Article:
35. Krahl SE, Clark KB, Smith DC, et al. Locus coeruleus lesions suppress the seizure-attenuating effects of vagus nerve stimulation. Epilepsia. 1998;39:709–14.
  36. Raedt R, Clinckers R, Mollet L, et al. Increased hippocampal noradrenaline is a biomarker for efficacy of vagus nerve stimulation in a limbic seizure model. J Neurochem. 2011;117:461–9.
  37. Martle V, Peremans K, Raedt R, et al. Regional brain perfusion changes during standard and microburst vagus nerve stimulation in dogs. Epilepsy Res. 2014;108:616–22.
  38. Huang WJ, Chen WW, Zhang X. The neurophysiology of P 300--an integrated review. Eur Rev Med Pharmacol Sci. 2015;19:1480–8.
  39. De Taeye L, Vonck K, van Bochove M, et al. The P3 event-related potential is a biomarker for the efficacy of vagus nerve stimulation in patients with epilepsy. Neurotherapeutics. 2014;11:612–22.
  40. Penry JK, Dean JC. Prevention of intractable partial seizures by intermittent vagal stimulation in humans: preliminary results. Epilepsia. 1990;31 Suppl 2:S40–3.
  41. Bartolomei F, Bonini F, Vidal E, et al. How does vagal nerve stimulation (VNS) change EEG brain functional connectivity? Epilepsy Res. 2016;126:141–6.
  42. Bodin C, Aubert S, Daquin G, et al. Responders to vagus nerve stimulation (VNS) in refractory epilepsy have reduced interictal cortical synchronicity on scalp EEG. Epilepsy Res. 2015;113:98–103.
  43. Fraschini M, Puligheddu M, Demuru M, et al. VNS induced desynchronization in gamma bands correlates with positive clinical outcome in temporal lobe pharmacoresistant epilepsy. Neurosci Lett. 2013;536:14–8.
  44. Ravan M, Sabesan, S, D’Cruz O, On quantitative biomerkers of VNS therapy using EEG and ECG signals. IEEE Trans Biomed Eng. 2017;64:419 – 428.
  45. Chae JH, Nahas Z, Lomarev M, et al. A review of functional neuroimaging studies of vagus nerve stimulation (VNS). J Psychiatr Res. 2003;37:443–55.
  46. Henry TR, Votaw JR, Pennell PB, et al. Acute blood flow changes and efficacy of vagus nerve stimulation in partial epilepsy. Neurology. 1999;52:1166–73.
  47. Ko D, Heck C, Grafton S, et al. Vagus nerve stimulation activates central nervous system structures in epileptic patients during PET H2(15)O blood flow imaging. Neurosurgery. 1996;39:426–30; discussion 30–1.
  48. Narayanan JT, Watts R, Haddad N, et al. Cerebral activation during vagus nerve stimulation: a functional MR study. Epilepsia. 2002;43:1509–14.
  49. Vonck K, De Herdt V, Bosman T, et al. Thalamic and limbic involvement in the mechanism of action of vagus nerve stimulation, a SPECT study. Seizure. 2008;17:699–706.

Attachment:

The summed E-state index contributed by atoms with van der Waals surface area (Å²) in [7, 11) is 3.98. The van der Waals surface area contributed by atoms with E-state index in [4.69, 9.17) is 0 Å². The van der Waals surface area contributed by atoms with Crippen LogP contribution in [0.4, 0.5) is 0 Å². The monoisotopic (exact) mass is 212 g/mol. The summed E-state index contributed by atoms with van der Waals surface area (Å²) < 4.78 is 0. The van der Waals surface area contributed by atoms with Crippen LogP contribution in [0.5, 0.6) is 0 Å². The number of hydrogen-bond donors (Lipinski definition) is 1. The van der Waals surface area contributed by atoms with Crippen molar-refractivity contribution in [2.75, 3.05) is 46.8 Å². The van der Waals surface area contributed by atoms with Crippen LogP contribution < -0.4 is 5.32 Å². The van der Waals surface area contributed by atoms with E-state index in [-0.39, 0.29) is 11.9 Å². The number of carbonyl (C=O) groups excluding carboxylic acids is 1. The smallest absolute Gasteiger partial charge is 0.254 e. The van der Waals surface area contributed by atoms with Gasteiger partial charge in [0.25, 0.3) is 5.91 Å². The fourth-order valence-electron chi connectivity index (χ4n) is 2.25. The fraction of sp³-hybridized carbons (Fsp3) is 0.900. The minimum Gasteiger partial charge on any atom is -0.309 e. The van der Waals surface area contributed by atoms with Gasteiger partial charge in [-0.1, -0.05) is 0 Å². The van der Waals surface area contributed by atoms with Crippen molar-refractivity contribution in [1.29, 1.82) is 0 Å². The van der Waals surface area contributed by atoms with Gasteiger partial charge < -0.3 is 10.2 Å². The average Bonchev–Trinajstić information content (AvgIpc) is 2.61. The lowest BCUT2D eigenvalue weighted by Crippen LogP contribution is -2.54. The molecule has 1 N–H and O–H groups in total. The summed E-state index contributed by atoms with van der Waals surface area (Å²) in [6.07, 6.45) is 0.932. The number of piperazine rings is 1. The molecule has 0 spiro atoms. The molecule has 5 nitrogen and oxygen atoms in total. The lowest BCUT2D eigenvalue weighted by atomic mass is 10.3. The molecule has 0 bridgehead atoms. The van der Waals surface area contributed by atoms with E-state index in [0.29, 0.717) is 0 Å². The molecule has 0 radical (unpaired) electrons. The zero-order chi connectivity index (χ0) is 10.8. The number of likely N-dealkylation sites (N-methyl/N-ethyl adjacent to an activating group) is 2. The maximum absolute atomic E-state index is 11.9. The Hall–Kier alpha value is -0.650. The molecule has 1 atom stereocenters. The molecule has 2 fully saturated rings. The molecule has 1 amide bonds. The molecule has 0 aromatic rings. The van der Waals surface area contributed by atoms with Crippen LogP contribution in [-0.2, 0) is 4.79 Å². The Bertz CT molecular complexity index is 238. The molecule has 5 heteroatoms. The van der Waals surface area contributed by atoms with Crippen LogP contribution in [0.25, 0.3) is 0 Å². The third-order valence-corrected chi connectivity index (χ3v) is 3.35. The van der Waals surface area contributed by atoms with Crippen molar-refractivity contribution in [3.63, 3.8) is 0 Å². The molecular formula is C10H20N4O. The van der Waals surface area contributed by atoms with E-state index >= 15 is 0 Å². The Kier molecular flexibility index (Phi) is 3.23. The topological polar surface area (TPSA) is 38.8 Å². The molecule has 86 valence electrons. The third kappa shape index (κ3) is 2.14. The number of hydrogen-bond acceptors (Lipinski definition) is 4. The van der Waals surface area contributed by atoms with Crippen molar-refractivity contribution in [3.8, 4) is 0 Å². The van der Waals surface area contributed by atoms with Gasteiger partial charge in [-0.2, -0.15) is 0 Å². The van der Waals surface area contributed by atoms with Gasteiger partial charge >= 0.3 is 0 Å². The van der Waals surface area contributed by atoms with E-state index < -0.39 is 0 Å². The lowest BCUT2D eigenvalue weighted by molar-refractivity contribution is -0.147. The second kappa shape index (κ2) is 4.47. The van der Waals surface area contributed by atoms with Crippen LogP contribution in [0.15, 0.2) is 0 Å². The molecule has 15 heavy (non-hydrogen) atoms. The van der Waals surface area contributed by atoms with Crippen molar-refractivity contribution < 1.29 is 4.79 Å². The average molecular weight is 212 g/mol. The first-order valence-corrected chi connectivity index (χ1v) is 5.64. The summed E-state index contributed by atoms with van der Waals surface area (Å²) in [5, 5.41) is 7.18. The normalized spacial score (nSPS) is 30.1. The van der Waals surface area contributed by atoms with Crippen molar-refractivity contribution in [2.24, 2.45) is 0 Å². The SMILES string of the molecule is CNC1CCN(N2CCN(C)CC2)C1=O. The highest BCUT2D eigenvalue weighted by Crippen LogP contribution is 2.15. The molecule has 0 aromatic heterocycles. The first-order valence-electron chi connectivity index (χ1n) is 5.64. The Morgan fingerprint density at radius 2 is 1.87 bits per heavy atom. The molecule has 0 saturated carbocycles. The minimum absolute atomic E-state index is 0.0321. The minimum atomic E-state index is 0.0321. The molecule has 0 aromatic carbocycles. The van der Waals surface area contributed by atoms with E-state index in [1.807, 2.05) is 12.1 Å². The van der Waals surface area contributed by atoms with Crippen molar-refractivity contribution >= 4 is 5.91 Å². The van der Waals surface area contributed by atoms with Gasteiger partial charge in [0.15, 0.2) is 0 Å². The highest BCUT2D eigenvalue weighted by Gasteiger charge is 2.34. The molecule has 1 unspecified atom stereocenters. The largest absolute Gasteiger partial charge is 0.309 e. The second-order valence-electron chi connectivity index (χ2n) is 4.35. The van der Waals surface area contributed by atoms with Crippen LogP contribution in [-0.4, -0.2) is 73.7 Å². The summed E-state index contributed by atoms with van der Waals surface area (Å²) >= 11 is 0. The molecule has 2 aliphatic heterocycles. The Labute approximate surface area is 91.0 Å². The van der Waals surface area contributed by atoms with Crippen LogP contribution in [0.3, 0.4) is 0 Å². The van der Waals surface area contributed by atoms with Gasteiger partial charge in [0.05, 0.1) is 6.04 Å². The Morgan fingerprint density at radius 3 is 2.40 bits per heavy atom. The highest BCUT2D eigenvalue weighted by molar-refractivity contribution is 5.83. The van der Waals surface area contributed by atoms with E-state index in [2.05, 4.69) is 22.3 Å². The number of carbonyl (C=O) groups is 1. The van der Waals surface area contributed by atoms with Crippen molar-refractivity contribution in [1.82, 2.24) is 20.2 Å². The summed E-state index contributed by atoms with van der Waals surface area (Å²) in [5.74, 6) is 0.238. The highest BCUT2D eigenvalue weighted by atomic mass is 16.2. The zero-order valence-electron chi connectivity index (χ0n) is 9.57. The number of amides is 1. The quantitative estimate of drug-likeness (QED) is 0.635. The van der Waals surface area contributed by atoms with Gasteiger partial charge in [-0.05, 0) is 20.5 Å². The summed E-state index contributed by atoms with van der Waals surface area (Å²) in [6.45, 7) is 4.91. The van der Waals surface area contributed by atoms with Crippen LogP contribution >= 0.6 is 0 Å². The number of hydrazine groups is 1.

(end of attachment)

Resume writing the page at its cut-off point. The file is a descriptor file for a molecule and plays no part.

50. Zanchetti A, Wang SC, Moruzzi G. The effect of vagal afferent stimulation on the EEG pattern of the cat. Electroencephalogr Clin Neurophysiol. 1952;4:357–61.
  51. Chase MH, Sterman MB, Clemente CD. Cortical and subcortical patterns of response to afferent vagal stimulation. Exp Neurol. 1966;16:36–49.
  52. Chase MH, Nakamura Y, Clemente CD, et al. Afferent vagal stimulation: neurographic correlates of induced EEG synchronization and desynchronization. Brain Res. 1967;5:236–49.
  53. Bressler SL, Kelso JA. Coordination dynamics in cognitive neuroscience. Front Neurosci. 2016;10:397.
  54. Uhlhaas PJ, Singer W. Neural synchrony in brain disorders: relevance for cognitive dysfunctions and patho-physiology. Neuron. 2006;52:55–168.
  55. Varela F, Lachaux JP, Rodriguez E, et al. The brainweb: phase synchronization and large-scale integration. Nat Rev Neurosci. 2001;2:229–39.
  56. Wendling F, Bartolomei F, Senhadji L. Spatial analysis of intracerebral electroencephalographic signals in the time and frequency domain: identification of epileptogenic networks in partial epilepsy. Philos Trans A Math Phys Eng Sci. 2009;367:297–316.
  57. Ponten SC, Douw L, Bartolomei F, et al. Indications for network regularization during absence seizures: weighted and unweighted graph theoretical analyses. Exp Neurol. 2009;217:197–204.
  58. Laureys S. The neural correlate of (un)awareness: lessons from the vegetative state. Trends Cogn Sci. 2005;9:556–9.
  59. Arthuis M, Valton L, Regis J, et al. Impaired consciousness during temporal lobe seizures is related to increased long-distance cortical-subcortical synchronization. Brain. 2009;132:2091–101.
  60. Bartolomei F, Naccache L. The global workspace (GW) theory of consciousness and epilepsy. Behav Neurol. 2011;24:67–74.
  61. Robinson R. Exploring the “global workspace” of consciousness. PLoS Biol. 2009;7:e1000066.
  62. Bartolomei F, Bettus G, Stam CJ, et al. Interictal network properties in mesial temporal lobe epilepsy: a graph theoretical study from intracerebral recordings. Clin Neurophysiol. 2013;124:2345–53.
  63. Lagarde S, Roehri N, Lambert I, et al. Interictal stereotactic-EEG functional connectivity in refractory focal epilepsies. Brain. 2018;141:2966–80.
  64. Varotto G, Visani E, Canafoglia L, et al. Enhanced frontocentral EEG connectivity in photosensitive generalized epilepsies: a partial directed coherence study. Epilepsia. 2012;53:359–67.